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Jessica Barrett and TrinitiFaulks taking photo and video for JIJ 2019. Photo by Antonio Villasenor-Baca, for Borderzine.com.[/caption]
High school student journalism program turns17
Journalism in July celebrates 17 years with its latest class. The journalism “boot camp” is the only of its kind in Texas and prepares high school students from the Borderland area including Ciudad Juarez and Las Cruces, for journalism at the university level as well as at the professional level.
The Borderzine boot-camp for high schoolers is funded by the Dow Jones News Fund is a week-long program where high schoolers experience a fully immersive, hands-on week in journalism and end the week by creating an online magazine. The program creates a family-like newsroom that expands every year preparing the next generation of journalists and reporters.
Dino Chiecchi, JiJ’s current program director and associate professor of multimedia journalism at UTEP, said: “The goal is to expose students to the magic of journalism. Hopefully they will select journalism as something that they will want to pursue, or, they’ll be exposed journalism at a very professional level and they’ll realize it’s not what they want do. The worst thing that would happen is for someone to study journalism and realize at the end of their fourth year that it wasn’t they wanted.”
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Dino Chiecchi, speaking to the 2019 JIJ class. Photo by Antonio Villasenor-Baca, for Borderzine.com.[/caption]
The week is comprised of classes and lectures in skills and tools that are used at the highest levels of journalism, as well as meetings and discussions with professionals in the Borderland area varying from year to year but with trips to places such as the KVIA station and the KTEP radio station.
With now over 200 students having gone through the program, the alumni are now spread out the field of journalism. Kynan Marlin, a sports journalism student at the Walter Cronkite School of Journalism at Arizona State University, is part of the 2013 class and is now graduating.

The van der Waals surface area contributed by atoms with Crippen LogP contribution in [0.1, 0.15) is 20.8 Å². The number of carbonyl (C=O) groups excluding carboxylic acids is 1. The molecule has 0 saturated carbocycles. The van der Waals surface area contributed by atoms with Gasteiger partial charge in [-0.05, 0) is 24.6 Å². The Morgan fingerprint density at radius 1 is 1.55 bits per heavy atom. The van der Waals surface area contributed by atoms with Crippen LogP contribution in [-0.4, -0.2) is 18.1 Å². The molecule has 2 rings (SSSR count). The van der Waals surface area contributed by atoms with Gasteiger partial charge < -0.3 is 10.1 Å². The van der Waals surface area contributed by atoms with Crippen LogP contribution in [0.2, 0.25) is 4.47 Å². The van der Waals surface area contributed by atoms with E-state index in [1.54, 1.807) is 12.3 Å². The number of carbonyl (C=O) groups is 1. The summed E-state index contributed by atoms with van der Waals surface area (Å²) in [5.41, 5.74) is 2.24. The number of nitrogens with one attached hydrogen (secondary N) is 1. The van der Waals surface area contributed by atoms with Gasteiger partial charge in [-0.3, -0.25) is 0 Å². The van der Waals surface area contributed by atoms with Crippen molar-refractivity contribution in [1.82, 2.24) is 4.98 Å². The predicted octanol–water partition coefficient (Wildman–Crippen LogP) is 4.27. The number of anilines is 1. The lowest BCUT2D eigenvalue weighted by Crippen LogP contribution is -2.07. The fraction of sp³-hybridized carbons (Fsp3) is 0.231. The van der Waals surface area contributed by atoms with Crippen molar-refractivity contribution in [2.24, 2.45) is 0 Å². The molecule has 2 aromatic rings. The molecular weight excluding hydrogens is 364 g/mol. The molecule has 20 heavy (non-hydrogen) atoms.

“It really helped us learn a lot of skills early on. Like I was just going in to be a sophomore when I did Journalism in July, so I was the youngest one there. But I learned a lot of stuff that I didn’t learn in high school. That’s where I started to take photographs for the first and ironically now, instead of being the writer that I thought I was going to be, I’m mostly a photographer and videographer,” he said.
Genaro Cruz, a technical director at Ch. 26 KINT, a Univision affiliate, has a unique perspective on the program as he was both a student and then three years later a counselor in the program.
Cruz was one of the students that then-director, Zita Arocha, recruited from Ciudad Juarez. Now working at Ch. 26, Cruz sees how the skills he picked at JIJ have stuck with him. “For the students that do keep going into journalism, everything they learn in that week, they’re going to keep doing it.”
And the week for Cruz like for so many others, changed his life. The story he wrote for JIJ won him a scholarship that helped him pay for tuition at UTEP. His roommate was Mauricio Casillas, now morning anchor at Ch. 7 KVIA.
“It shaped my future,” he said. Cruz then came back and served as counselor and expressed that it’s the norm for so many of the program’s alumni.
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Paola Pacheco working students from the JIJ 2019 class. Photo by Antonio Villasenor-Baca for Borderzine.com.[/caption]
Paola Pacheco, the current program assistant of JIJ, has been involved with JIJ for three years but is completing her second year in the position having taken over for Angel Cancino.
Pacheco has one of the heaviest burdens of the program putting it together and making sure it runs smoothly, knowing that the program is to help students not just get ready for college but for a career in journalism.
“I keep doing it for the love of journalism,” she said. “So I do it so the students can get that experience. As a UTEP alumnus of journalism, I think it’s important to have that experience at a younger age so when you do get to college you can have the full college experience.”
The program’s alumni now spread across the country, with students and counselors having found tenures at places from El Paso outlets such as KVIA to national publications like the Washington Post.
Danya Perez, newsletter producer for the Houston Chronicle, worked with JIJ for a few years and worked as a counselor in 2013. She came to work with JIJ through her time working with Zita Arocha and David Smith-Soto in their classes during her undergrad studies at UTEP.
Perez described it was “energizing for me in college at that time, seeing students progress in program.” Her notion of paying it forward exemplifies how al those involved with JIJ come together like a family or newsroom, everybody helping each other, rooting for each other.
“The bigger part of it was the exposure angle of it all. Also take teams and have them meet with industry people and we would have them meet with reporters, with producers, from all areas from TV to radio to print, and kind of just broaden their spectrum of what journalism was, what were some of the options they could go into if they wished to actually stay in the field. So I love the energy of it,” she said.